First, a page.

Having dropped out of high school (“a waste of time”) for community college, to “take better classes”, Fisher worked in forestry a while. But his father had been an investment manager and, having received an economics degree from Humboldt State University, he eventually trained at his father’s firm in San Francisco. In 1979, he founded Fisher Investments with $250. It is now worth $3.7 billion (Forbes)
Some nuggets from his investment philosophy:
Most investors actually don’t buy, most investors are sold. In the world there’s a large universe of product sales people selling all kinds of different products. And what you mostly see is people loaded up with products that really they don’t need, that aren’t really right for them, and maybe products that are okay if they were very small proportions of them. But often that’s chasing heat because the stuff that’s been hottest in the marketplace most recently is the stuff that’s easiest for the product sales person to sell.Frank Curzio, “One on one with investing legend Ken Fisher” at Curzio Research
No professional Wall Street tipster or plausible promoter can turn a sane person into a stock gambler as easily as his next-door neighbor bragging about his winnings. If all men profited by experience, the world would be peopled exclusively by the wise…. – Kenneth L. Fisher, 100 Minds That Made the Market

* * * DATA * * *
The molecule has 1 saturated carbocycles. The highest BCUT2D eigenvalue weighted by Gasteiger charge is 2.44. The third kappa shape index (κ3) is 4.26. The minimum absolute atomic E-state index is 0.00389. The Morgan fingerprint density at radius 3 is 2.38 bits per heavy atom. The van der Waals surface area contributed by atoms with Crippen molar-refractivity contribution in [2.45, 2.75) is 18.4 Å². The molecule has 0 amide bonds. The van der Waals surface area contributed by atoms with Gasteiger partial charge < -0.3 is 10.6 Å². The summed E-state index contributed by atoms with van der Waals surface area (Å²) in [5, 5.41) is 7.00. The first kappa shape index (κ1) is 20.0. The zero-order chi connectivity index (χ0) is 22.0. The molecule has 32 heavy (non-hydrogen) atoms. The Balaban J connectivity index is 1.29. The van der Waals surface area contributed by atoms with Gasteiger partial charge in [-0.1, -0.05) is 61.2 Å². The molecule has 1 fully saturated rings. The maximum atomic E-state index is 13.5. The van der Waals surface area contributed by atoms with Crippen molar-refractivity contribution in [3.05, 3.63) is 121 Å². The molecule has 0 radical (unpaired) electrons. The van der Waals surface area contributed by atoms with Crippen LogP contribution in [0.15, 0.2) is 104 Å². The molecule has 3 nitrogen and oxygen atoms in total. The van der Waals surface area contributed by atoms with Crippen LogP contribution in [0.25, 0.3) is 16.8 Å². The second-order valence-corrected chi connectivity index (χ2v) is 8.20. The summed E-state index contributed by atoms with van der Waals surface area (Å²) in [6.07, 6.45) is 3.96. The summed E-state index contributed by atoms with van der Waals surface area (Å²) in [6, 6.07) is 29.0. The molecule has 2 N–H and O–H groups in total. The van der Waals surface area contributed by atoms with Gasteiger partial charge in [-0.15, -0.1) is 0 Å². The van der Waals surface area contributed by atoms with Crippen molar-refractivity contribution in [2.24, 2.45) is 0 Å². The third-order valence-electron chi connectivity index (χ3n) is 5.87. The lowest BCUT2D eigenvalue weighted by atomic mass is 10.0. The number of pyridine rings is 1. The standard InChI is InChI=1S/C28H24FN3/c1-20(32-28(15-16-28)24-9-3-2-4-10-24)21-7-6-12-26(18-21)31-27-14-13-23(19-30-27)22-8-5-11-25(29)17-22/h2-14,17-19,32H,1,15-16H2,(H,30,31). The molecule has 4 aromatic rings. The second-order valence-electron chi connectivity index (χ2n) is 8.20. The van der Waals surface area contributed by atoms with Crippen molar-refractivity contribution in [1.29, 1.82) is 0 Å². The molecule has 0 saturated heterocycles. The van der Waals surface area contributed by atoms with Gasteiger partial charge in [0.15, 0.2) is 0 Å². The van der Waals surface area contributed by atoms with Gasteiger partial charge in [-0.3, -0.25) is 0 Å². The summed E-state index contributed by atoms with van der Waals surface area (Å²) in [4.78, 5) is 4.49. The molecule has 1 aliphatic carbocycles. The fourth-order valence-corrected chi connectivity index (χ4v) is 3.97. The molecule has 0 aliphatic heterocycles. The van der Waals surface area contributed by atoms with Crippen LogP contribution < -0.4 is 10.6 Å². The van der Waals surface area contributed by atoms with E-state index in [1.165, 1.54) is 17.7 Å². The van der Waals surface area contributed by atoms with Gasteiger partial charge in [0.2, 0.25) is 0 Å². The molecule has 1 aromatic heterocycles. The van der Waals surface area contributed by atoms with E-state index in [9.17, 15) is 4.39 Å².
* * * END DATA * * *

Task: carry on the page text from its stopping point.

“The stock market is almost magical because it always leads the economy. It goes down long before the economy drops and then heads higher long before the economy rebounds. It always has.” – Kenneth L. Fisher, The Wall Street Waltz: 90 Visual Perspectives : Illustrated Lessons from Financial Cycles and Trends
Note: The early adopter conference rate ($950) for COSM is only available until September 6. After that, it is $1,450. Until October 11, that is, when it goes to $1,950. If you think you should be there, do not wait to register.
You can catch Ken on an episode of the Bill Walton show: “Ken Fisher: Thinking in Ways That Others Do Not, with John Tamny”
His books include: The Ten Roads to Riches: The Ways the Wealthy Got There (And How You Can Too!)
Kenneth L. Fisher (Author), Elisabeth Dellinger (Contributor), Lara W. Hoffmans (Contributor) (2017). Also, for example, Beat the Crowd: How You Can Out-Invest the Herd by Thinking Differently (2015)
The Little Book of Market Myths: How to Profit by Avoiding the Investing Mistakes Everyone Else Makes (2013)